By Our Correspondent
NEW DELHI – The 30th anniversary of the Oslo Accords signed between Palestine Liberation Organization (PLO) and Israel in Washington has come as a grim reminder of the failure of Palestinian people to get an independent state and Israel's adamant attitude of continuing with the illegal Jewish settlements in the occupied territories. The first of the two accords was signed on September 13, 1993.
Three decades after the PLO Chairman Yasser Arafat and Israeli Prime Minister Yitzhak Rabin signed the accord on the White House lawn following secret negotiations in Oslo, Norway, the two-state solution is nowhere in sight and the issues of the status of Jerusalem – the eastern half of which remains occupied by Israel – designation of borders, Palestinian refugees, right of return and the existence of Jewish settlements on the stolen Palestinian land remain unresolved.
Israel’s current government headed by Benjamin Netanyahu, which is the most right-wing in the country’s history, includes Ministers who have actively and publicly supported the annexation of the West Bank. Palestinians are trapped in ghetto-like urban areas and are forbidden from building outside of these areas, while Israeli settlements continue to expand.
The second of the Oslo Accords, signed in September 1995, went into more detail on the structure of the bodies which the peace process was supposed to form. Israel, which was formed on the land of historic Palestine in 1948 in an event Palestinians know as the Nakba, was supposed to accept Palestinian claims to national sovereignty.
The accords led to the creation of the Palestinian Authority (PA), while Israeli military was to make a phased withdrawal from the Palestinian territories it had illegally occupied since 1967. The status of Jerusalem and Israel’s illegal settlements were to be negotiated at a later date. A final treaty was to be reached in five years, but that did not happen.
With Israel continuing its occupation of Palestinian land and refusing to withdraw militarily from the areas of West Bank, the Oslo Accords have headed to a failure. After Rabin’s assassination by a Jewish extremist dissatisfied with the accords, a number of Israeli leaders opposed to the accords came to power. They included Netanyahu as well as Ariel Sharon.
A second intifada from 2000 to 2005 led to heavy casualties on the Palestinian side and made both sides less willing to agree to move ahead as per the Oslo Accords. In the following decade, the attempts to restart talks failed and the interim clauses of the agreements have since become the status quo. Netanyahu has denounced the Oslo Accords and openly said that there was no Palestinian peace partner.
The American leaders, who had control over the peace process, have watched silently as the successive Israeli governments have opened the floodgates of creating settlements. The international community is divided on how to perceive the new Israel, which is now depicted as an apartheid state. Moreover, the PA has become an agent for the normalization of Israeli encroachment on Palestinian lands.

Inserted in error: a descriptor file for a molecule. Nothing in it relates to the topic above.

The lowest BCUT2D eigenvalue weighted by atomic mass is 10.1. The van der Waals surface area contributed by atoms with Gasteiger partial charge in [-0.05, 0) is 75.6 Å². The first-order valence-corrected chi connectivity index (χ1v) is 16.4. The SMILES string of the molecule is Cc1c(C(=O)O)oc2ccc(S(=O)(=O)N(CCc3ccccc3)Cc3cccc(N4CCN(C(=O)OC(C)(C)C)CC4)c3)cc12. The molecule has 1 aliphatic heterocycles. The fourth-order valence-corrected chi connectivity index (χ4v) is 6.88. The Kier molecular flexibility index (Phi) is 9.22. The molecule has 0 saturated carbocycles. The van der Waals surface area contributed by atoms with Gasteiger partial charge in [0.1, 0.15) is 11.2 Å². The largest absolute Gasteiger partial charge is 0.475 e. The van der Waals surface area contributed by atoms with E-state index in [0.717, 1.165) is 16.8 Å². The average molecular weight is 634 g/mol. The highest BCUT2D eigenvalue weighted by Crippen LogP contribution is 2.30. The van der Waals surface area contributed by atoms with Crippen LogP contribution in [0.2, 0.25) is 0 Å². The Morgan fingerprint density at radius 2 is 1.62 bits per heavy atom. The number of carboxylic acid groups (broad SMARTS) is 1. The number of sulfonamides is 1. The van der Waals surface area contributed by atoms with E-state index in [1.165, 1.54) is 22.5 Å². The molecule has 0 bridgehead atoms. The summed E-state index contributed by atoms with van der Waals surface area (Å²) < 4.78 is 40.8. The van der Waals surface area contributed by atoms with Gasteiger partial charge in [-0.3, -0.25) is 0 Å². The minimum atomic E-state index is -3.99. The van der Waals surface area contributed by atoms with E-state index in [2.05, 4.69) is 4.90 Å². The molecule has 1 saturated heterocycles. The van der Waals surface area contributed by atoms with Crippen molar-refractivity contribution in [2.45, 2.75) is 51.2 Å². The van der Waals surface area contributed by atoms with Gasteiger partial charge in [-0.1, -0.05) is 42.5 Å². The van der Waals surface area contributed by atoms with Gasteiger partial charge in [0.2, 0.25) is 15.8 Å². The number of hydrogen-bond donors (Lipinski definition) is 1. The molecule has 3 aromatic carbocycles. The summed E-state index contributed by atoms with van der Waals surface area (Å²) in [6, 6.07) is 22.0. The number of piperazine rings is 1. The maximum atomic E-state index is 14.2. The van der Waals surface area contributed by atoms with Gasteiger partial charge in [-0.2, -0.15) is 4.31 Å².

The West Bank lies fragmented today and the blockaded Gaza Strip stands isolated in an “open-air prison”. As Israel has no plans to relinquish occupied East Jerusalem, many people on both the sides believe that the two-state solution is not relevant any more.
Israel has stepped up settlement construction in the occupied West Bank, with the Ministers openly saying that the territory would be completely annexed. Israel this year set a record for its settlement approvals, with at least 12,800 settler housing units approved since January. On the other hand, the PA is weak and unpopular, and the Hamas militant group, which opposes Israel's existence, has controlled Gaza since taking control of the area from the PA in 2007.
The political observers in Middle East believe that the Zionist project, whether under a secular or a right-wing Israeli government, has always been aimed at grabbing the land of West Bank territory and denial of any genuine and rightful claim to a Palestinian state. The Israelis will always find an excuse to deny Palestinians a state of their own in historical Palestine.
At the time the Oslo Accord was signed in 1993, there were just over 1.10 lakh Jewish settlers living in the West Bank, including East Jerusalem. Today, the figure is more than 7 lakhs. These settlements are seen as illegal under international law, but Israel has always disputed that. Recent months have witnessed more violence in West Bank with regular Israeli military raids, a series of shootings by Palestinian militants and growing violence by extremist settlers.
The loss of faith in the PA leaders has boosted militants from Hamas and Islamic Jihad still committed to armed struggle against Israel and has led to the creation of new and more localized groups. Israel's Foreign Minister Eli Cohen has affirmed that his country will not cave in to foreign dictates on its treatment of the Palestinians.
The remarks have clearly depicted the deterioration in the peace efforts since the historic Oslo peace deal. If peace between Israel and the Palestinians is ever to be possible, then Oslo will be the framework for those discussions in future. Observers point out that this may be termed a notable success of the Oslo Accords, despite the fact that the human rights condition is much worse today than it was thirty years ago.